The United Nations is currently celebrating the 100th anniversary of the "international war on drugs." Yes, it was in 1909 that 13 countries joined together in the "International Opium Commission" to halt the Chinese opium trade. And how did that go? According to the Associated Press, although strongman Mao Zedong managed (or so his government claims) to make significant inroads in the 1950s, nowadays "Government statistics put the number of known addicts in China at 1.2 million, including 700,000 heroin users, more than two-thirds of them under the age of 35."
Strangely, after a century's worth of attempts to forcefully stamp out two perfectly legitimate and useful human urges—to make a decent living, and to pleasurably alter our consciousness—drug warriors are no closer to victory. The chief of the UN's Office on Drugs and Crime, Antonio Maria Costa, even confesses to feeling "somewhat frustrated" that his impossible job is so darn impossible.
While international despair over drug war failure raises its—utterly valid and appropriate—head, folks in the United States, which is the undisputed kingpin of this losing war, have begun noticing some of the horrible side-effects of drug war enforcement coming home to roost. In Arizona, legislators are alarmed at the growing importation of Mexican drug gang-style kidnappings (already happening at a rate of around one a day in Phoenix), and fear that military-level street violence will cross the border soon as well.
Showing the ultimate in political frustration, Arizona Attorney General Terry Goddard actually agreed with a CNN reporter that when it comes to marijuana legalization, there's "a strong argument for getting that debate front and center and finding whatever options we might have to cut off the devastation in Mexico. What we fear here on the Arizona border is the cartel on cartel battle is going to end up spreading across the border."
Sure, the U.S. has already suffered great fiscal drain and hideous human costs in terms of lives wasted in prison from its drug war, but the chaotic and hideous violence it engenders in Mexico has been mostly a matter for tourists to worry about. A recent study from the Cato Institute noted 131 U.S. citizens killed from 2005-2008, explaining that police in many border states besides Arizona (and border patrol agents) increasingly find themselves up against the violence of the Mexican drug trade.
Nor is it only libertarian think tanks taking notice. In just the past couple of weeks, sources from international news and analysis mavens ranging from Stratfor to Foreign Policy have reported on something that is not news to most Mexicans: The violence associated with the drug war in Mexico, almost all of it attributable to the fact that drugs are illegal, is reaching absurd levels, including endemic kidnappings, beheadings, and the use of military weapons like rocket-propelled grenades in public battles. Nearly 6,300 murders in Mexico can be laid at the feet of the drug trade for 2008; and so far 2009 has already seen over 1,000.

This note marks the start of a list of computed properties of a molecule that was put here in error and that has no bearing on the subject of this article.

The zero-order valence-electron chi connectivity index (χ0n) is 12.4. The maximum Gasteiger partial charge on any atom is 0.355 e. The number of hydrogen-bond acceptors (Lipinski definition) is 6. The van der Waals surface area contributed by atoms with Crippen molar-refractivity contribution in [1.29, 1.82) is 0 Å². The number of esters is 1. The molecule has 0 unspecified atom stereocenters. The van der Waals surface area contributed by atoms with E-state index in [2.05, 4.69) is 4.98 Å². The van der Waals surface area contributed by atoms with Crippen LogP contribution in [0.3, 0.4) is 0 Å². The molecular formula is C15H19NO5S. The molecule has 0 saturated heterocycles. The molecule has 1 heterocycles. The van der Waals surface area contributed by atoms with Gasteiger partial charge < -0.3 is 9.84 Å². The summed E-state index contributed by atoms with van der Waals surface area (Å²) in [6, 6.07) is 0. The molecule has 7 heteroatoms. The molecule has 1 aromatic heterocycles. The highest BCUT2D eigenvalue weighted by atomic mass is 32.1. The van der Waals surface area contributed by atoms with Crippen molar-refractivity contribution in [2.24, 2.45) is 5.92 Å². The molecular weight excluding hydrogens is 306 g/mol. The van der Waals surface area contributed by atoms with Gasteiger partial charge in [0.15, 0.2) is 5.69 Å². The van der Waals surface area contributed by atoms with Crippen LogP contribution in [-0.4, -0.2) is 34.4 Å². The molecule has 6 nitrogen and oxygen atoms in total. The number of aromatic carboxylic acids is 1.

Politicians might not see it, but just about anyone else with a moment's thought will acknowledge that we don't usually see that sort of rampant bloody murder associated with the trade in legal items—however good or bad for you they might be.
This past week, however, has shown some signs of drug war sanity from unlikely places. Foremost among them was a report issued by the Latin American Commission on Drugs and Democracy, where three former Latin American leaders, Fernando Henrique Cardoso (former president of Brazil), César Gaviria (former president of Colombia), and Ernesto Zedillo (former president of Mexico), admit, as they wrote in a Wall Street Journal op-ed that ends by considering the decriminalization of pot possession, that:
Prohibitionist policies based on eradication, interdiction and criminalization of consumption simply haven't worked. Violence and the organized crime associated with the narcotics trade remain critical problems in our countries. Latin America remains the world's largest exporter of cocaine and cannabis, and is fast becoming a major supplier of opium and heroin. Today, we are further than ever from the goal of eradicating drugs.
The reactions of U.S. drug policy makers, including former drug czar John Walters and another unnamed official, were more interesting and more depressing. They insisted that spiraling Mexican drug violence is in fact a sign of desperation, and that turf wars indicate that the good guys are actually getting closer to winning.